Now, a lot of this tech is predicated on the use on an electronic shutter, but there are other benefits of this shutter behavior: The A9 is incredibly quiet and has virtually no vibration. If you’ve ever used a D5 or 1DX you know shooting at speed makes it feel like maybe you need a license to open-carry, and while the 8 year old in you loves it, it’s loud, interrupting of ambiance, and brings with it some shake. Those are non-issues for the A9 because it’s as quiet as a church mouse on Sunday and as far as shake, well, there’s more shake in America’s foreign policy.

It’s brilliant, absolutely brilliant. And if you’ve got your hand on your wallet with a finger hovering over a ‘buy’ button, you can stop reading here because regardless of what I’ll say next, I’ll never begrudge the purchase of this camera. But as someone who is a bit old fashioned, and a realist, I’ve got to say that it’s not perfect, and there’s something missing that you can’t really put a finger on – something that can’t be measured. There’s no…soul?

When you look at its contemporaries like the D5 and 1DX you get the feeling they are shining examples of brands refusing to adapt and re-think things; that they are carry-overs from a time where cameras were designed by smart men with nothing but a cigarette and a slide-rule – relics of the Cold War era.

The A9 though? That feels like it was designed by software and science. There’s no design for design’s sake. There’s no art, no emotion. It’s the kind of camera you imagine is built in a world of matrices by men in white suits who have number tags in place of name tags; a place where you just can’t imagine anyone who worked there had ever sent their co-worker a meme, or even knew what one was.

When you use a D5, 1DX or similar, it’s akin to driving an American stick-shift from the 70’s. It’s all very manual and there’s feedback that you feel, rather than feedback that you read. With the A9, it’s kind of like what I’d imagine controlling a Reaper drone from half a world away is like – a bit removed from the experience. In fact, I’d wager you’d never get emotionally attached to an A9 because it’s all very serious and utilitarian.

That said, you do get the sensation that it’s the embodiment of function over form, and that each design was meticulously decided upon. For instance, a Sony engineer related to me a story about how, after the ‘final’ shutter button was done and one staff member said something unflattering in passing, it didn’t turn out to be the final one after all. And 200 variants later we have this one.

It’s clear they’ve taken this same utilitarian sensibility of approach to design throughout the camera, because Sony hasn’t just given it an amazing feature-set, but they’ve done a lot to help you exploit the A9’s robust firepower. The results make you look better than you are, and make you feel like a hero.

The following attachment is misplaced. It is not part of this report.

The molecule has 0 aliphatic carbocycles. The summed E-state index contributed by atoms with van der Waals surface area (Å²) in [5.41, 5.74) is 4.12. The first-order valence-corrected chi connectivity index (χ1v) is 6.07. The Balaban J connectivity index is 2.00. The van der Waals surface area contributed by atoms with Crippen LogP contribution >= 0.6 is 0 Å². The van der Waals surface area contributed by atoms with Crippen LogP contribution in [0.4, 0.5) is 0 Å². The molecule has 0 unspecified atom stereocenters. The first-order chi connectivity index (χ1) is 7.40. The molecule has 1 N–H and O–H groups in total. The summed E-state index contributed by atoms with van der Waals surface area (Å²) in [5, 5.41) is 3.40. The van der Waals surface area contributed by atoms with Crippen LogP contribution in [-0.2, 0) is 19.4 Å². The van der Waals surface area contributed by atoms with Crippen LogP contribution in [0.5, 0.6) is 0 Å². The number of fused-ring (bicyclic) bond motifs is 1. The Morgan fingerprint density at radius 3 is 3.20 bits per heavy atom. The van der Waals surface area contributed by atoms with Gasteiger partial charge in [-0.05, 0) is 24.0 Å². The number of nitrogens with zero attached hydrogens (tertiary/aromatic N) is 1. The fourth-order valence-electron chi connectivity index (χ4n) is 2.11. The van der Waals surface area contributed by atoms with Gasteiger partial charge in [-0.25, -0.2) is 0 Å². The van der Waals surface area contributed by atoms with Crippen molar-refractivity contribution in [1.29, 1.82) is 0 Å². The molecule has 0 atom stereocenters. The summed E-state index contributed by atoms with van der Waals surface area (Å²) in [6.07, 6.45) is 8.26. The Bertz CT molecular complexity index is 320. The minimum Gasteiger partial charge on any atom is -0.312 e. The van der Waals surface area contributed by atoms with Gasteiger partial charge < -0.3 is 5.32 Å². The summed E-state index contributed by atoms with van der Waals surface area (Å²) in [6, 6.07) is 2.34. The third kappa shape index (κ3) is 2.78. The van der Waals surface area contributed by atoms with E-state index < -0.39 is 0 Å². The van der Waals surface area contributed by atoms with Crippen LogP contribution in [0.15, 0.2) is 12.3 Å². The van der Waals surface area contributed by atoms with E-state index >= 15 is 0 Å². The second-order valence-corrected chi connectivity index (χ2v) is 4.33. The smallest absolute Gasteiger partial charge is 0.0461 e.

Unlike the other power shooters that are clunky and ungainly, this one is nimble, sharp, and adaptable. If I had to write a dating profile for it, its equivalent to that profile staple ‘as at home in a tux as in jeans‘ would be: ‘as comfortable at a Christening or wedding as at the Olympics‘, and that would be no embellishment. Whereas a D5 and 1DX really feel wasted in some scenarios, the A9 is happy to be your discreet and civilized travel-shooter by day, and your sports superhero by night, all with the turn of a dial.

[REWIND: Sony Announces A9 And 100mm-400mm 4.5-5.6 Super Telephoto Zoom]

So when you think of it as a whole, how good it makes you look, how easy it is to get the best out of, that it’s 1/3 less in price than a D5 or 1Dx Mark II; that it’s smaller, faster, more agile and adaptable, you kind of wonder why you would go for anything else in this space? I mean, those other cameras’ real claims-to-fame are FPS and AF ability; those were the pillars they were built around. Take those crowning achievements away and that’s like taking away the sunshine from a summer holiday in Aruba – you’re left with… not much else to speak of really.

In a sense, you might miss the ruggedness* of the others and the older mechanical feel of things in a sort of odd Stockholm Syndrome kind of way, but if we agree that these cameras are all about getting the shot under the most strenuous of circumstances, then there’s no room for emotion, only for the tool you can best rely on to do the job. Arguably, that’s now the A9.

At the very least the A9 challenges the long-standing status quo of performance cameras, but at most it’s far more than that; it’s the division bell between the standard and the ab-so-lutely remarkable. Consider the bench, marked.
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* There is that percentage of users there who really need this and the Sony can’t compare